8. D. L. Ringach, R. M. Shapley, M. J. Hawken, Orientation selectivity in macaque V1: diversity and laminar dependence. Journal of Neuroscience 22, 5639-5651 (2002).

9. P. O’Herron, M. Levy, J. J. Woodward, P. Kara, An Unexpected Dependence of Cortical Depth in Shaping Neural Responsiveness and Selectivity in Mouse Visual Cortex. Eneuro 7 (2020).

10. F. Zhao, P. Wang, K. Hendrich, S.-G. Kim, Spatial specificity of cerebral blood volume-weighted fMRI responses at columnar resolution. Neuroimage 27, 416-424 (2005).

11. A. Shmuel, A. Grinvald, Functional organization for direction of motion and its relationship to orientation maps in cat area 18. J Neurosci 16, 6945-6964 (1996).

12. E. Yacoub, N. Harel, K. Uğurbil, High-field fMRI unveils orientation columns in humans. Proceedings of the National Academy of Sciences 105, 10607-10612 (2008).


Fig. 1. CBV-weighted (wCBV) activation maps evoked by visual stimuli. (A) Area 18 of cat primary visual cortex; field of view of imaging denoted by a white rectangular box. F-statistics of wCBV activation induced by 8 orientation gratings presented with blue-purple colors. The pronounced wCBV activation (P < 0.001) from the volumetric data displayed on orthogonal anatomical slices: (B) axial, (C) sagittal and (D) coronal plane.

Fig. 2. Laminar iso-orientation maps in cat visual cortex obtained by fMRI. (A) a coronal slice where radial intracortical veins are seen as dark lines. The yellow lines indicate 7 slices cut orthogonal to the cortical surface by (post-processed including interpolation) of the volumetric data. (B) laminar orientation preference maps seen in these 7 slices. (C) Interpolated depth-dependent orientation selectivity index (OSI) from wCBV fMRI; individual animals (gray lines) and group average (black line, n = 7 cats). Short black vertical lines represent ±1 S.E.M.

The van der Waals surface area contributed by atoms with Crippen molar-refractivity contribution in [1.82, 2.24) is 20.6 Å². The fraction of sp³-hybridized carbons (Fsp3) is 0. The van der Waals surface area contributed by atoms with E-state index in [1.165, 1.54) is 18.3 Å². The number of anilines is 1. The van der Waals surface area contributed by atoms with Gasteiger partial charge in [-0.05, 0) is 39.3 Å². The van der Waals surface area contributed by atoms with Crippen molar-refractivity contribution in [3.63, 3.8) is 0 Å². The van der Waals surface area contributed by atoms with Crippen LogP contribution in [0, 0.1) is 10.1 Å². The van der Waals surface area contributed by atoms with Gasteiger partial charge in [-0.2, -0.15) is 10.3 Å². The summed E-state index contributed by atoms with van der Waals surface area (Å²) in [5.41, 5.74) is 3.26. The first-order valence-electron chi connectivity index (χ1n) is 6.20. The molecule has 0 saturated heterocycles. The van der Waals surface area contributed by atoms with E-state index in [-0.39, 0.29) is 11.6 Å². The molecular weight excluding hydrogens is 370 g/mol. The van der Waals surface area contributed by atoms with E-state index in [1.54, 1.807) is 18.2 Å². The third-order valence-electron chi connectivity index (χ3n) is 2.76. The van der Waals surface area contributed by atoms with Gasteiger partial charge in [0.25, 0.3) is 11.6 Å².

Fig. 3. Multi-photon imaging. (A–B) Fluorescein dextran-labeled vasculature (A: 3D view; B: single-plane image 830 μm deep). Scale bars 100 μm. (C) Time courses of stimulus-evoked changes in dilation (left) and blood velocity (right) of single vessels in layers 2/3 (red) and layer 4 (green). Error bands: s.e.m.; vertical gray bars: periods of stimulation. (D) Population distribution and mean OSI of dilation (diamond) and blood velocity (circle) responses in layers 2/3 (red) and 4 (green). Vertical dashed line: upper boundary of layer 4 at 650 µm.

Fig. 4. Comparison of OSI across cortical layers obtained from fMRI and optical imaging. Bars indicate the OSIs in layer 2/3 (red; cortical depth sampled, 160-410 μm) and layer 4 (green; cortical depth sampled, 650-910 μm) obtained from the two imaging methods. Asterisks indicate significant OSI differences (p < 0.05, two-sampled t-test). Error bars represent ± 1 S.E.M.

Proc. Intl. Soc. Mag. Reson. Med. 29 (2021)